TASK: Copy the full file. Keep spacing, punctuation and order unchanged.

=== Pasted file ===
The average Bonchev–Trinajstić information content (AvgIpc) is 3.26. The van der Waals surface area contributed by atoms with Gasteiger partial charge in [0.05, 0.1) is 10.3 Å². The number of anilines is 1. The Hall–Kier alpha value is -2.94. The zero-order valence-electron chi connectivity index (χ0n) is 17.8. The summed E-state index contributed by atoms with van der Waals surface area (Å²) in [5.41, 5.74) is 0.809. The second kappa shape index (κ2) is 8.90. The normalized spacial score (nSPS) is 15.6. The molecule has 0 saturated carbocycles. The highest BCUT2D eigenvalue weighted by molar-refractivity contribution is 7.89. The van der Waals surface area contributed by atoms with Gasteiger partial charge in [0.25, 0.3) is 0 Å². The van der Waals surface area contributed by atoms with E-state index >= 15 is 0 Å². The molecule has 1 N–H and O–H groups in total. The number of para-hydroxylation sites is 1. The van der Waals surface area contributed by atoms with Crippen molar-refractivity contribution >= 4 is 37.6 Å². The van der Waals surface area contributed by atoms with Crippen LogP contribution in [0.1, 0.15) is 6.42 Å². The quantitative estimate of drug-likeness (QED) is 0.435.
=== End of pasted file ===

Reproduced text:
The average Bonchev–Trinajstić information content (AvgIpc) is 3.26. The van der Waals surface area contributed by atoms with Gasteiger partial charge in [0.05, 0.1) is 10.3 Å². The number of anilines is 1. The Hall–Kier alpha value is -2.94. The zero-order valence-electron chi connectivity index (χ0n) is 17.8. The summed E-state index contributed by atoms with van der Waals surface area (Å²) in [5.41, 5.74) is 0.809. The second kappa shape index (κ2) is 8.90. The normalized spacial score (nSPS) is 15.6. The molecule has 0 saturated carbocycles. The highest BCUT2D eigenvalue weighted by molar-refractivity contribution is 7.89. The van der Waals surface area contributed by atoms with Gasteiger partial charge in [0.25, 0.3) is 0 Å². The van der Waals surface area contributed by atoms with E-state index >= 15 is 0 Å². The molecule has 1 N–H and O–H groups in total. The number of para-hydroxylation sites is 1. The van der Waals surface area contributed by atoms with Crippen molar-refractivity contribution >= 4 is 37.6 Å². The van der Waals surface area contributed by atoms with Crippen LogP contribution in [0.1, 0.15) is 6.42 Å². The quantitative estimate of drug-likeness (QED) is 0.435.